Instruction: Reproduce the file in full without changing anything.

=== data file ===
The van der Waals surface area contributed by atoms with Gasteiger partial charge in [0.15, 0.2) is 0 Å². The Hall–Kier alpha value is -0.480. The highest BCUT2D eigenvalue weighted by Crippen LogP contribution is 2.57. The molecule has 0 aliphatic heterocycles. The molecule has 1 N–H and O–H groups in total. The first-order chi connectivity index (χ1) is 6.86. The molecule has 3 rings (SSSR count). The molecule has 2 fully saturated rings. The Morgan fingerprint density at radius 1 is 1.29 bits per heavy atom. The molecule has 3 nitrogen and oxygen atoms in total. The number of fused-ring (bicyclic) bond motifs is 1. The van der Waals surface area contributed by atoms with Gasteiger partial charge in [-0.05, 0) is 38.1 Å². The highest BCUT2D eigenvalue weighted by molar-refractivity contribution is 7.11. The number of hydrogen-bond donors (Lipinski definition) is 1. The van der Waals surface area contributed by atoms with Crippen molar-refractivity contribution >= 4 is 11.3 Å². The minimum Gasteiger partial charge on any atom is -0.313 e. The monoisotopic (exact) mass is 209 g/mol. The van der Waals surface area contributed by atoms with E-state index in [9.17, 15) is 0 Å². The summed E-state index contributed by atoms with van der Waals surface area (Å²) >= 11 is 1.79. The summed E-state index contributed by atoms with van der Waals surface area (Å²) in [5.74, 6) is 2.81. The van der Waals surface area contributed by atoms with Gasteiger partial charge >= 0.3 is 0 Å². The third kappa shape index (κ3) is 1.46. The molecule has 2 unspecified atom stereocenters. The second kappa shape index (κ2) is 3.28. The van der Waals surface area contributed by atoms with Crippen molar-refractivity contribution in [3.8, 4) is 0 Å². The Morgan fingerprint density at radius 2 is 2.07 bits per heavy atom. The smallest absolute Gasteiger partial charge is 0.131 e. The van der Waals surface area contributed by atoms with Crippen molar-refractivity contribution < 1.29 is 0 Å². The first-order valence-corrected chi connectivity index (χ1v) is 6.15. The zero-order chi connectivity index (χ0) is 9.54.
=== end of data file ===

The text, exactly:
The van der Waals surface area contributed by atoms with Gasteiger partial charge in [0.15, 0.2) is 0 Å². The Hall–Kier alpha value is -0.480. The highest BCUT2D eigenvalue weighted by Crippen LogP contribution is 2.57. The molecule has 0 aliphatic heterocycles. The molecule has 1 N–H and O–H groups in total. The first-order chi connectivity index (χ1) is 6.86. The molecule has 3 rings (SSSR count). The molecule has 2 fully saturated rings. The Morgan fingerprint density at radius 1 is 1.29 bits per heavy atom. The molecule has 3 nitrogen and oxygen atoms in total. The number of fused-ring (bicyclic) bond motifs is 1. The van der Waals surface area contributed by atoms with Gasteiger partial charge in [-0.05, 0) is 38.1 Å². The highest BCUT2D eigenvalue weighted by molar-refractivity contribution is 7.11. The number of hydrogen-bond donors (Lipinski definition) is 1. The van der Waals surface area contributed by atoms with Crippen molar-refractivity contribution >= 4 is 11.3 Å². The minimum Gasteiger partial charge on any atom is -0.313 e. The monoisotopic (exact) mass is 209 g/mol. The van der Waals surface area contributed by atoms with E-state index in [9.17, 15) is 0 Å². The summed E-state index contributed by atoms with van der Waals surface area (Å²) >= 11 is 1.79. The summed E-state index contributed by atoms with van der Waals surface area (Å²) in [5.74, 6) is 2.81. The van der Waals surface area contributed by atoms with Gasteiger partial charge >= 0.3 is 0 Å². The third kappa shape index (κ3) is 1.46. The molecule has 2 unspecified atom stereocenters. The second kappa shape index (κ2) is 3.28. The van der Waals surface area contributed by atoms with Crippen molar-refractivity contribution in [3.8, 4) is 0 Å². The Morgan fingerprint density at radius 2 is 2.07 bits per heavy atom. The smallest absolute Gasteiger partial charge is 0.131 e. The van der Waals surface area contributed by atoms with Crippen molar-refractivity contribution < 1.29 is 0 Å². The first-order valence-corrected chi connectivity index (χ1v) is 6.15. The zero-order chi connectivity index (χ0) is 9.54.